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The Spiritualist 
who became 
a Tibetan 
Buddhist nun – Researcher Leslie Price explores 
the unusual case of Diane Perry

Diane Perry (born 1943) was brought up above a fish shop in Bethnal Green, London. Her father died when she was young. Her mother was a Spiritualist who hosted a weekly home circle on Wednesdays, where there were powerful table movements and communications.

 
Diane later recalled: “I gained a lot from those experiences. There is no way now that anyone could tell me that consciousness does not exist after death because I have so much proof again and again that it does. It’s not a belief, it’s a knowledge, a certainty.”

“Tenzin Palmo has vowed to obtain enlightenment in a female body, no matter how many 
lives it takes.”   

As her biographer noted – “It was her house, she knew there were no trapdoors and no one was being paid.”

“We used to sit round this huge mahogany table with legs the size of tree trunks which had come from some grand house and one of the neighbours who was a medium would go into trance and get messages from the spirit guides,” Diane remembered.

“I remember one night my mother made some joke about the spirits not being very strong and they took up the challenge. They asked the greengrocer, a woman of about 18 stone, to sit on top of the table then they lifted the whole thing up, this huge heavy piece of furniture, and it sailed around the room with the greengrocer perched on top. We all had to run into the corners to get out of the way.”

    “They told her to pray that in her next life she would be born male so she could fully join in. No wonder she later withdrew to a mountain cave!”
 

Despite this, Diane became critical of the Spiritualists she met. “They did not get down to the profound issues that I thought really mattered. They were mostly interested in chit-chat with their dead relatives. Personally I thought it was a waste of the spirit guide’s time and knowledge.”

Later she concluded that the guides’ answer to the question ‘How do we become perfect?’ was insufficient, and she lost interest in Spiritualism. She found Buddhism, travelled to India and became a Tibetan nun, only the second western woman to do this.

Under the name Tenzin Palmo she made history by overcoming the discrimination against nuns enforced by the male monks. Nuns had become excluded from the higher teachings and rituals.

The Cave in the Snow   

In March 1993, a conference on Western Buddhism was held at the home of the Dalai Lama, in Dharamsala, India. Tenzin Palmo was one of several women present who challenged male dominance in Buddhism. She recalled that on first coming to India she had lived in a monastery with 100 monks. They told her to pray that in her next life she would be born male so she could fully join in. No wonder she later withdrew to a mountain cave!

After the 1993 conference, Tenzin become involved in the nurturing of Buddhist nuns, and their campaign to secure full ordination. The Dalai Lama is reportedly sympathetic to this, but it is an issue for the Buddhist community worldwide.                                                                   

Tenzin Palmo has vowed to obtain enlightenment in a female body, no matter how many lives it takes. In 2000, she founded a nunnery in India where women are able to able to receive full spiritual training.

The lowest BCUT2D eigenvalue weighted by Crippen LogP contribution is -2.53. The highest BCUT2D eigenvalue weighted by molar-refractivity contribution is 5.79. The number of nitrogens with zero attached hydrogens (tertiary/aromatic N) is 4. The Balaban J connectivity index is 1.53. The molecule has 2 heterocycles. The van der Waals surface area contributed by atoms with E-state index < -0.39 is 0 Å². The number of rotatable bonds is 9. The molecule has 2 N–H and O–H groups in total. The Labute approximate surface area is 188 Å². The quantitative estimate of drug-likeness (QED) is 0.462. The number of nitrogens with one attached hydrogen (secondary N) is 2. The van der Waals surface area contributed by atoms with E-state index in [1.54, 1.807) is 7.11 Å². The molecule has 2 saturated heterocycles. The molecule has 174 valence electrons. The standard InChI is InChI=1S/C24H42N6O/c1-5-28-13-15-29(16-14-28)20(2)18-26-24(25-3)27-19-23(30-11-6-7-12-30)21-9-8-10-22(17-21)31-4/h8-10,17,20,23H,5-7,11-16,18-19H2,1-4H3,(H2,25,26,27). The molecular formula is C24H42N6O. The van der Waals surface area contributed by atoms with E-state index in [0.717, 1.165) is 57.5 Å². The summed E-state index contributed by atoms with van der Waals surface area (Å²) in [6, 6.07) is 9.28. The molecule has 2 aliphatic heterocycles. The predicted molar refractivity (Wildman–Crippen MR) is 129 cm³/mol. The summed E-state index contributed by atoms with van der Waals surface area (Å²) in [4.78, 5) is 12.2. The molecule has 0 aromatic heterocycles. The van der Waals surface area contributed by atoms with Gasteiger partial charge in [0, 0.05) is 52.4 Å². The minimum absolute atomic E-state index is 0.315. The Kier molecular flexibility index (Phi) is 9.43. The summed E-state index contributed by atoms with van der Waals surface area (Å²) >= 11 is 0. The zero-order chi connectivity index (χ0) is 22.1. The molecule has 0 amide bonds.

Is this reincarnation?   As with some other western seekers, Diane Perry showed affinities to a different culture when young. But it was her meeting with Khamtrul Rinpoche, on her twenty-first birthday and already in India, which changed her life.  She recalled: “The feeling was two things at the same time. One was seeing somebody you knew extremely well who you haven’t seen for a very long time. A feeling of – ‘Oh, how nice to see you again!’ And at the same time it was as though an innermost part of my being had taken form in front of me. As though he’d always been there but now he was outside.”

In her biography by Vicki Mackenzie – Cave in the Snow (1998), from which I have quoted – she continued to have various contacts with the spirit world, especially with the dakinis (female Buddhist spirits) who helped her find, and be protected in, the cave where she meditated for twelve years. 

This case reminds us that some of the best survival evidence derives from home circles, but that for many seekers, evidence is not enough. They seek to tread a steeper path. Nevertheless, Tenzin Palmo’s knowledge of psychic truths informs her teaching.

“The lamas tend to present the after-death state as a reward or punishment for what we have done in this life, which lasts for a certain amount of time until we come back again to earth and start working for our spiritual development anew… But to me the spiritualist [sic] idea is more meaningful.

“They also believe there are many different dimensions where you can go after death, where you meet up with like-minded people. The difference is that the spiritualists maintain that after death you are able to work helping others who are less fortunate, which creates further spiritual evolution. It’s one of the ways we evolve by cultivating love and compassion while one is in the spirit realm.”

If you want to learn more of the Tibetan evidence for past lives, Leslie Price recommends reading the chapter ‘The Baby and the Buddha’ in Roy Stemman’s Big Book of Reincarnation, published by Hierophant in 2012. 

For more on Tenzin Palmo, visit: www.tenzinpalmo.com 


The Spiritualist Society of Athens "The Divine Light" – en.divinelight.org.gr

 

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